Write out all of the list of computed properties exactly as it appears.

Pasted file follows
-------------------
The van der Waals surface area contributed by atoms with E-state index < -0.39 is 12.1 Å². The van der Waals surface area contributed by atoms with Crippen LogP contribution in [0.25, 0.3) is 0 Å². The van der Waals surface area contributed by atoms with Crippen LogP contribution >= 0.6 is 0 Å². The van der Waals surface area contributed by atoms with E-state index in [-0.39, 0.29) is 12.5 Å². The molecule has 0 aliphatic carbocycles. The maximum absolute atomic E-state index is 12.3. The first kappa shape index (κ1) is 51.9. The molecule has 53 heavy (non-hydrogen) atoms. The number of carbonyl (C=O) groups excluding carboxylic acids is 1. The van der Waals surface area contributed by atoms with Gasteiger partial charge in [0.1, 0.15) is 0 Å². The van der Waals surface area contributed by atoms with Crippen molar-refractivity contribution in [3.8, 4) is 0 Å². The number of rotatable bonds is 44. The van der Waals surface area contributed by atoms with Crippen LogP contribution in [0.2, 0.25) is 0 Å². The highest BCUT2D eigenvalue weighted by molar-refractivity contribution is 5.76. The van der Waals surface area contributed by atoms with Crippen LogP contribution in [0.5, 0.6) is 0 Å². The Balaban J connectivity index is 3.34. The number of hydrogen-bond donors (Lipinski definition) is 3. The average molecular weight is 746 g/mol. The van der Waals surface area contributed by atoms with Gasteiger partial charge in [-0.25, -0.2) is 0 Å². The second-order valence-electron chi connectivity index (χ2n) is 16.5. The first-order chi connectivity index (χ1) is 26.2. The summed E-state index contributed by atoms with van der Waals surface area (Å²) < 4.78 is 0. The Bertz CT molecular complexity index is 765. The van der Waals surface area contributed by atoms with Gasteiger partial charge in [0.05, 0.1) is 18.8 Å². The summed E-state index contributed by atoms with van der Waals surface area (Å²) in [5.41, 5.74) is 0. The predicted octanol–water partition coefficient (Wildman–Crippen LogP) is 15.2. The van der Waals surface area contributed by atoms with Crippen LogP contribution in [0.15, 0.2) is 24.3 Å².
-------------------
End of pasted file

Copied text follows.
The van der Waals surface area contributed by atoms with E-state index < -0.39 is 12.1 Å². The van der Waals surface area contributed by atoms with Crippen LogP contribution in [0.25, 0.3) is 0 Å². The van der Waals surface area contributed by atoms with Crippen LogP contribution >= 0.6 is 0 Å². The van der Waals surface area contributed by atoms with E-state index in [-0.39, 0.29) is 12.5 Å². The molecule has 0 aliphatic carbocycles. The maximum absolute atomic E-state index is 12.3. The first kappa shape index (κ1) is 51.9. The molecule has 53 heavy (non-hydrogen) atoms. The number of carbonyl (C=O) groups excluding carboxylic acids is 1. The van der Waals surface area contributed by atoms with Gasteiger partial charge in [0.1, 0.15) is 0 Å². The van der Waals surface area contributed by atoms with Crippen molar-refractivity contribution in [3.8, 4) is 0 Å². The number of rotatable bonds is 44. The van der Waals surface area contributed by atoms with Crippen LogP contribution in [0.2, 0.25) is 0 Å². The highest BCUT2D eigenvalue weighted by molar-refractivity contribution is 5.76. The van der Waals surface area contributed by atoms with Crippen LogP contribution in [0.5, 0.6) is 0 Å². The Balaban J connectivity index is 3.34. The number of hydrogen-bond donors (Lipinski definition) is 3. The average molecular weight is 746 g/mol. The van der Waals surface area contributed by atoms with Gasteiger partial charge in [-0.25, -0.2) is 0 Å². The second-order valence-electron chi connectivity index (χ2n) is 16.5. The first-order chi connectivity index (χ1) is 26.2. The summed E-state index contributed by atoms with van der Waals surface area (Å²) < 4.78 is 0. The Bertz CT molecular complexity index is 765. The van der Waals surface area contributed by atoms with Gasteiger partial charge in [0.05, 0.1) is 18.8 Å². The summed E-state index contributed by atoms with van der Waals surface area (Å²) in [5.41, 5.74) is 0. The predicted octanol–water partition coefficient (Wildman–Crippen LogP) is 15.2. The van der Waals surface area contributed by atoms with Crippen LogP contribution in [0.15, 0.2) is 24.3 Å².